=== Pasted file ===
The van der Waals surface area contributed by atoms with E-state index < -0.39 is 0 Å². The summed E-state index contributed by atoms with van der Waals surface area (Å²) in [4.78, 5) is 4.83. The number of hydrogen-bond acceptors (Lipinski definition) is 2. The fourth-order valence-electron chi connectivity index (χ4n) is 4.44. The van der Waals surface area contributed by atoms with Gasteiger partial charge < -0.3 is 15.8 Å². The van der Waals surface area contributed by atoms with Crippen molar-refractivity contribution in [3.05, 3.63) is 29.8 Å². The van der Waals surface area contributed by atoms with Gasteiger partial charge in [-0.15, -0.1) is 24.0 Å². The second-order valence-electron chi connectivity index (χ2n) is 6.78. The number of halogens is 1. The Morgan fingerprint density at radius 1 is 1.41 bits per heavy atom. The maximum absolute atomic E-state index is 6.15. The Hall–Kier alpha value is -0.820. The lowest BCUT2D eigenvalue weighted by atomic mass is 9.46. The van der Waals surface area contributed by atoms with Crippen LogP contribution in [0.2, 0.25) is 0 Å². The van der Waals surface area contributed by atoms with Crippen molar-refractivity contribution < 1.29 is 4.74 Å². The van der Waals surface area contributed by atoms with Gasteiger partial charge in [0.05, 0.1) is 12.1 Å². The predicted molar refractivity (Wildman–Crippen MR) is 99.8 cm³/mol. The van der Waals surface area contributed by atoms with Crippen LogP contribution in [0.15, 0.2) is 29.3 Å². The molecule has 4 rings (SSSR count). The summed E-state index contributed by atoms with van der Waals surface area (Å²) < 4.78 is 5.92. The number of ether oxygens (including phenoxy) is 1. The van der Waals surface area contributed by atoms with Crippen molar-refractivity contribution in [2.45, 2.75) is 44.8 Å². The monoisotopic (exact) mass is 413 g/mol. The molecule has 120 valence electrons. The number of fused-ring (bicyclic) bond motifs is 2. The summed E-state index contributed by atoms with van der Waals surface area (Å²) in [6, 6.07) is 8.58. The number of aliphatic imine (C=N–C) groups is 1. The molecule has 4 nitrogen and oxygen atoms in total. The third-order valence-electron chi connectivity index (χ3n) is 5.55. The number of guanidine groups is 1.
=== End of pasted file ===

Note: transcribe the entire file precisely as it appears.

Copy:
The van der Waals surface area contributed by atoms with E-state index < -0.39 is 0 Å². The summed E-state index contributed by atoms with van der Waals surface area (Å²) in [4.78, 5) is 4.83. The number of hydrogen-bond acceptors (Lipinski definition) is 2. The fourth-order valence-electron chi connectivity index (χ4n) is 4.44. The van der Waals surface area contributed by atoms with Gasteiger partial charge < -0.3 is 15.8 Å². The van der Waals surface area contributed by atoms with Crippen molar-refractivity contribution in [3.05, 3.63) is 29.8 Å². The van der Waals surface area contributed by atoms with Gasteiger partial charge in [-0.15, -0.1) is 24.0 Å². The second-order valence-electron chi connectivity index (χ2n) is 6.78. The number of halogens is 1. The Morgan fingerprint density at radius 1 is 1.41 bits per heavy atom. The maximum absolute atomic E-state index is 6.15. The Hall–Kier alpha value is -0.820. The lowest BCUT2D eigenvalue weighted by atomic mass is 9.46. The van der Waals surface area contributed by atoms with Crippen LogP contribution in [0.2, 0.25) is 0 Å². The van der Waals surface area contributed by atoms with Crippen molar-refractivity contribution < 1.29 is 4.74 Å². The van der Waals surface area contributed by atoms with Gasteiger partial charge in [0.05, 0.1) is 12.1 Å². The predicted molar refractivity (Wildman–Crippen MR) is 99.8 cm³/mol. The van der Waals surface area contributed by atoms with Crippen LogP contribution in [0.15, 0.2) is 29.3 Å². The molecule has 4 rings (SSSR count). The summed E-state index contributed by atoms with van der Waals surface area (Å²) < 4.78 is 5.92. The number of ether oxygens (including phenoxy) is 1. The van der Waals surface area contributed by atoms with Crippen molar-refractivity contribution in [2.45, 2.75) is 44.8 Å². The monoisotopic (exact) mass is 413 g/mol. The molecule has 120 valence electrons. The number of fused-ring (bicyclic) bond motifs is 2. The summed E-state index contributed by atoms with van der Waals surface area (Å²) in [6, 6.07) is 8.58. The number of aliphatic imine (C=N–C) groups is 1. The molecule has 4 nitrogen and oxygen atoms in total. The third-order valence-electron chi connectivity index (χ3n) is 5.55. The number of guanidine groups is 1.